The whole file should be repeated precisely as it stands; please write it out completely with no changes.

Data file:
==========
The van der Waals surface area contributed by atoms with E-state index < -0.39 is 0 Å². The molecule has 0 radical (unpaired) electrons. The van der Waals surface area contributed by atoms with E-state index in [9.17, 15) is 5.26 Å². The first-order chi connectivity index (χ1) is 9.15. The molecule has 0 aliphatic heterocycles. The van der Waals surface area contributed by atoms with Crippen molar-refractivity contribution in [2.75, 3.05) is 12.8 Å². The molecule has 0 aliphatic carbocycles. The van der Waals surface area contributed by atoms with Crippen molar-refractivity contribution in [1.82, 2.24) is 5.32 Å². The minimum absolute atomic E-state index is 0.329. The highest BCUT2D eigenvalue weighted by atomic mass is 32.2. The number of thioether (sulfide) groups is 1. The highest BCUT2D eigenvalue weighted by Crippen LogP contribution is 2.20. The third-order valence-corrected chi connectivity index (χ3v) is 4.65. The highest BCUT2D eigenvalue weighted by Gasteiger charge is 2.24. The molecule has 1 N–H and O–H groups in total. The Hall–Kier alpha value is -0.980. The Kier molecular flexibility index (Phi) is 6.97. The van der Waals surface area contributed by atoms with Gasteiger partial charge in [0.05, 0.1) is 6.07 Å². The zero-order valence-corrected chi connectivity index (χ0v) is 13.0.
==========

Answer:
The van der Waals surface area contributed by atoms with E-state index < -0.39 is 0 Å². The molecule has 0 radical (unpaired) electrons. The van der Waals surface area contributed by atoms with E-state index in [9.17, 15) is 5.26 Å². The first-order chi connectivity index (χ1) is 9.15. The molecule has 0 aliphatic heterocycles. The van der Waals surface area contributed by atoms with Crippen molar-refractivity contribution in [2.75, 3.05) is 12.8 Å². The molecule has 0 aliphatic carbocycles. The van der Waals surface area contributed by atoms with Crippen molar-refractivity contribution in [1.82, 2.24) is 5.32 Å². The minimum absolute atomic E-state index is 0.329. The highest BCUT2D eigenvalue weighted by atomic mass is 32.2. The number of thioether (sulfide) groups is 1. The highest BCUT2D eigenvalue weighted by Crippen LogP contribution is 2.20. The third-order valence-corrected chi connectivity index (χ3v) is 4.65. The highest BCUT2D eigenvalue weighted by Gasteiger charge is 2.24. The molecule has 1 N–H and O–H groups in total. The Hall–Kier alpha value is -0.980. The Kier molecular flexibility index (Phi) is 6.97. The van der Waals surface area contributed by atoms with Gasteiger partial charge in [0.05, 0.1) is 6.07 Å². The zero-order valence-corrected chi connectivity index (χ0v) is 13.0.